We’re constantly asked what is a co2 extraction, co2 oil or co2 hash oil? So our first question for Ask A STONER Scientist featuring Brite Labs scientists comes from a stoner who’s looking to understand co2 extraction and get the inside scoop on CO2 cannabis concentrates. Tweet @stoner_stuff or @britelabs or email your THC extraction questions to askastonerscientist at gmail.com.
Question: I see CO2 concentrates everywhere these days. So how exactly does CO2 extraction work?
Answer: Understanding CO2 extraction starts with understanding just what an extract is. Cannabis contains hundreds of different medicinal compounds, everything from cannabinoids like THC, CBD and CBG to the molecules responsible for taste and aroma like terpenes, terpenoids, and flavonoids. Picture berries on a branch and you have a pretty good image of how these compounds are attached to the cannabis plant.
Co2 extraction 101
If you shake all these compounds loose and collect them, you have an extract or concentrate. A common cannabis concentrate? Hash. Anyhow, extracts are great for delivering concentrated amounts of cannabis’ healthful compounds and allowing a patient to consume them in ways other than smoking a joint – think dab wax, your vape pen and vaporizer cartridges.
There are a lot of different ways to make a THC extraction. Some companies make cannabis concentrates using solvents like butane or alcohol. Some utilize “solventless” methods with water. However we here at Brite Labs use carbon dioxide or CO2. This is where the CO2 extractor machine comes in. The CO2 extraction machine is the size of a room. We’re talking a collection of tools here. It’s basically made up of a large stainless steel drum for holding dried cannabis. Attached to the co2 extraction machine is a closed loop of pipes and canisters of highly purified CO2.
The co2 extraction machine is pretty common actually. In fact the co2 extraction machine has been the go-too tool for decades used to make everything from decaffeinated coffee, to cooking extracts even to fat-free snacks. So even though a supercritical co2 extractor sounds super complex it’s actually easy to use with cannabis and of course—perfectly safe.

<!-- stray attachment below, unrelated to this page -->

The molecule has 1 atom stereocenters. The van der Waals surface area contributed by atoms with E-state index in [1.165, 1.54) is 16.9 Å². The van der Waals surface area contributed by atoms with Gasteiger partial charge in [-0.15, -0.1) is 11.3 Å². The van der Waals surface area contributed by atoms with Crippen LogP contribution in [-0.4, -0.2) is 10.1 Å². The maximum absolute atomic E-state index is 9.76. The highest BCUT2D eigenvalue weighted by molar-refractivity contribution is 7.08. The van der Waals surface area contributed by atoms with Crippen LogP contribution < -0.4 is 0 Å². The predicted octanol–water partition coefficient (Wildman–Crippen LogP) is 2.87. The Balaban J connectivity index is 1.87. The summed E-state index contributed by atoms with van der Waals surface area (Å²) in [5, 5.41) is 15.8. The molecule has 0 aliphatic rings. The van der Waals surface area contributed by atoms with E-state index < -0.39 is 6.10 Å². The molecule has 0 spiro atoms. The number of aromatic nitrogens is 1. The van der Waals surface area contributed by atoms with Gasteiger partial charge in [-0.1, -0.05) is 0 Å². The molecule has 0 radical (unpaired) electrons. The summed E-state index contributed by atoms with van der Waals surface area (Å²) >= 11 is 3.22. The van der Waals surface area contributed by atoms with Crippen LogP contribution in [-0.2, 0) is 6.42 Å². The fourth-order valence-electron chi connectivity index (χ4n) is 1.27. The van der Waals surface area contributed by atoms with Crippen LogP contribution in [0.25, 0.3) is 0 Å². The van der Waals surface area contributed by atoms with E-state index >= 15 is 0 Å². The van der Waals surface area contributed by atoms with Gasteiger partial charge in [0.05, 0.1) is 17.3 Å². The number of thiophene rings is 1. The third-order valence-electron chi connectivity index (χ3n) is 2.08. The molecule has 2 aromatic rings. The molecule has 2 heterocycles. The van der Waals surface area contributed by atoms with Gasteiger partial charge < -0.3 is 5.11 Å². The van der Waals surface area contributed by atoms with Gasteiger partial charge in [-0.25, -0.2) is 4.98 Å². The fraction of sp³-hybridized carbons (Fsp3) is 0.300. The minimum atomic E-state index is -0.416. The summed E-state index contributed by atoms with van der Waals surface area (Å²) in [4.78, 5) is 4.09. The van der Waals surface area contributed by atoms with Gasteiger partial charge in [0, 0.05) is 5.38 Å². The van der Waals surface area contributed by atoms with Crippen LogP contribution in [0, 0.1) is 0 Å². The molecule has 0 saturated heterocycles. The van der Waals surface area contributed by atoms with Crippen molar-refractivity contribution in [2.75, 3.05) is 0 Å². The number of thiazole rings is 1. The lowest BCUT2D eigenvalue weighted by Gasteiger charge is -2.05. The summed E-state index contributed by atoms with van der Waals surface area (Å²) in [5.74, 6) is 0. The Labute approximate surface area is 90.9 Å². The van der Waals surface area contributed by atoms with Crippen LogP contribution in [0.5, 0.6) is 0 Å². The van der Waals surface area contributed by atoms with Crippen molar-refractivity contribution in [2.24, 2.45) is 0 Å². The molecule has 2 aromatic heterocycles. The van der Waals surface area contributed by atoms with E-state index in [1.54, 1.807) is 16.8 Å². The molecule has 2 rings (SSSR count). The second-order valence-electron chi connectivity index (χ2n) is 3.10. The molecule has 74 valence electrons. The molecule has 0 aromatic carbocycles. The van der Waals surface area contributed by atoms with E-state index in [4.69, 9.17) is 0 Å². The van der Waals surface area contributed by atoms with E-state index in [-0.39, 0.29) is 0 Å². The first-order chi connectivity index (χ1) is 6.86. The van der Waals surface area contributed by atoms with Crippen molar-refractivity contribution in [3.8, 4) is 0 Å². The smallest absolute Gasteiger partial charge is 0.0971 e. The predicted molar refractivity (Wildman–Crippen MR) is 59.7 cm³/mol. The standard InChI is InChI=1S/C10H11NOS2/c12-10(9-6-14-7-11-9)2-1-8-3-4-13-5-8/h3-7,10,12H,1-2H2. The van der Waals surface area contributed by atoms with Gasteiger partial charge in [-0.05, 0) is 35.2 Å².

Making a Co2 extraction
Utilizing a supercritical co2 extractor to make co2 oil can be very complex but the process is pretty straightforward. Using carefully controlled heat and pressure CO2 circulates through the pipes and around the inside of the cannabis cylinder. As the CO2 comes into contact with the cannabis it dissolves away medicinal compounds and deposits them into a collection chamber. That’s it. simple, eh?
Not quick though. A single batch of THC extraction might take 10 to 12 hours of extraction time. When the THC extraction is completed the cannabis has been stripped of medicinal compounds and the raw extract is removed from the collection chamber. CO2 extraction is so thorough that the used cannabis is good for not much else but composting.
So when you see a medicine in your dispensary labeled “CO2 extract” or “CO2 oil” you can expect that it was made in a co2 extractor using the process we’ve described here. But be aware, not all CO2 extracts are created equally. It’s easier to run a Co2 extractor than it is to create a high-quality Co2 extract, especially a Co2 extract that preserves all the precious stuff found naturally in cannabis.
Have you ever tried a co2 extraction in a vaporizer? What’d ya think of it? Tell us in the comments below. And don’t forget to Tweet @stoner_stuff, @britelabs or email your questions for Ask A STONER Scientist to askastonerscientist at gmail.com.
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